A research team at UB’s RENEW Institute has received three federal grants totaling over $2.6 million for research focused on environmental issues.
The project is funded by the National Science Foundation (NSF) and the Environmental Protection Agency (EPA). Topic areas for these funded projects include the development of “net zero water” buildings with self-sustaining water supplies. In-ground sensors that monitor soil health. How to understand the potential toxicity of mixtures of perfluoroalkyl and polyfluoroalkyl substances (PFAS). PFAS are a class of ubiquitous contaminants known as “eternal chemicals” because they are so difficult to degrade.
These awards demonstrate that the UB RENEW Institute has assembled an interdisciplinary team to develop and enhance its project proposals. Researchers receiving new grants are affiliated with his RENEW Institute and include faculty members from the School of Architectural Planning, the College of Liberal Arts, and the School of Engineering and Applied Sciences.
“Addressing pressing environmental challenges requires the expertise of thinkers across many disciplines,” said Venu Govindaraju, Vice President of Research and Economic Development. “This new federally funded project shows that the UB RENEW Institute has done just that.
“The teams working on these projects include architects, chemists, engineers, computational scientists, and more, who will be joining our faculty as the UB RENEW Institute develops truly interdisciplinary proposals. It shows how it functions as a supporting intellectual hub,” says Govindaraju.
“RENEW’s ‘secret sauce’ is the interdisciplinary breadth and disciplinary excellence of our core and affiliated faculty, many of whom contribute to the equitable pursuit of water access, environmental quality, and green energy production. We share concerns about aspects,” said UB RENEW and Henry M. Woodburn, Chemistry Professor in the College of Liberal Arts. “My aim is to draw on the expertise of RENEW’s core faculty and faculty affiliates, understand the complementarity of subject areas, and create strong, interdisciplinary research proposals that are competitive and impactful. To convene a group of scholars.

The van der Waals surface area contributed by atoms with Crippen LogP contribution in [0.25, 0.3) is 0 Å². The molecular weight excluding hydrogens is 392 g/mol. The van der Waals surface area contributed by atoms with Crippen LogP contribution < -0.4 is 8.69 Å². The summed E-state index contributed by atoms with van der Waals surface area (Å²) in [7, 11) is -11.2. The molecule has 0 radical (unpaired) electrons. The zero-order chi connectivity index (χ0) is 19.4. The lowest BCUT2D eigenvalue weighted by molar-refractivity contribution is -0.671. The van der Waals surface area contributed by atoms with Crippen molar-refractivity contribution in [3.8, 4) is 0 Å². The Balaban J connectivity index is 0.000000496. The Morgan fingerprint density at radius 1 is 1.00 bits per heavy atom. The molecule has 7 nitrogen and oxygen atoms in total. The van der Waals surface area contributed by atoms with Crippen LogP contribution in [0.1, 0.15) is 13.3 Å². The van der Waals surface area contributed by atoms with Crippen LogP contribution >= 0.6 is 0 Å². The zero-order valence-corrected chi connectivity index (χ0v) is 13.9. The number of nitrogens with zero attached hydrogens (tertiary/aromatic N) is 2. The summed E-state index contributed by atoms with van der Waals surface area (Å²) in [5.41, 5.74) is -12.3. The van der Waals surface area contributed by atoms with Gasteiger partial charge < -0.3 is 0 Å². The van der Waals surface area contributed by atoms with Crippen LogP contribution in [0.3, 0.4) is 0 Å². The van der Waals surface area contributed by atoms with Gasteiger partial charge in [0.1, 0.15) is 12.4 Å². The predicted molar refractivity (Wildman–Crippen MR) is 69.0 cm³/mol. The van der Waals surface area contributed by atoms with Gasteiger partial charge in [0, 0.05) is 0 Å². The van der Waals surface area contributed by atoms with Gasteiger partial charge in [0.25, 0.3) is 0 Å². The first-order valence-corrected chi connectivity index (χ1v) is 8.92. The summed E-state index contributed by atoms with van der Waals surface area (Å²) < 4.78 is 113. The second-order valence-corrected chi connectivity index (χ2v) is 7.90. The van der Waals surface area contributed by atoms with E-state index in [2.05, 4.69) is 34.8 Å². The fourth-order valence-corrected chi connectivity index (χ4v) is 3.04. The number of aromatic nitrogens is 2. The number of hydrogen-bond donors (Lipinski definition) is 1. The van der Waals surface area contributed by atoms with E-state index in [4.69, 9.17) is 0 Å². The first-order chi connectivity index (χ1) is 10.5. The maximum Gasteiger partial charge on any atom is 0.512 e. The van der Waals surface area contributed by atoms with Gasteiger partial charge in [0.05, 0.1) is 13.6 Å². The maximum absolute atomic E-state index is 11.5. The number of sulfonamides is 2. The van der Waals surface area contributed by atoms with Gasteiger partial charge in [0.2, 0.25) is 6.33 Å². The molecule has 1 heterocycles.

“RENEW further enhances UB’s reputation as a leader in climate and environmental science,” adds Aga. “We also strive to use our research and programs as a mechanism to increase equity and correct historical injustices through strategic partnerships.
“We are pleased to bring RENEW researchers together to identify collaborators from UB and other institutions, as well as community partners who align our energy, water and environmental interests.”
Newly funded research:
Promoting “net zero water” buildings with independent water supply
Prize money: $1.5 million
Funding Agency: NSF
Bringing together collaborators from Costa Rica, Egypt, the Philippines, Taiwan and the United Arab Emirates with chemists, engineers and architects from UB, the goal of the project is to advance water quality and sustainability technology, design and policy. The team will develop materials and systems for harvesting water from the atmosphere and disinfecting stormwater, floodwater, and “recycled” domestic water.
The researchers also create guidance for implementing such techniques in highly water-resistant buildings in a variety of climates. Extreme weather events like hurricanes are becoming more frequent due to climate change, so the importance of buildings with clean water supplies independent of external water supply infrastructure is evident.
To help build a climate-conscious workforce, the project will provide training opportunities for graduate and undergraduate students, science outreach for middle and high school students, and science literacy among the general public. Raise.
The award is one of 13 national awards recently announced by NSF’s International Research and Education Partnerships Program.
“We are thrilled with the quality of the proposals submitted and it was a difficult task to select only 13 projects for the award. We look forward to becoming an international hub for research,” said Fahmida Chowdhury and Maija Kukla, program directors of NSF’s International Office of Science and Engineering.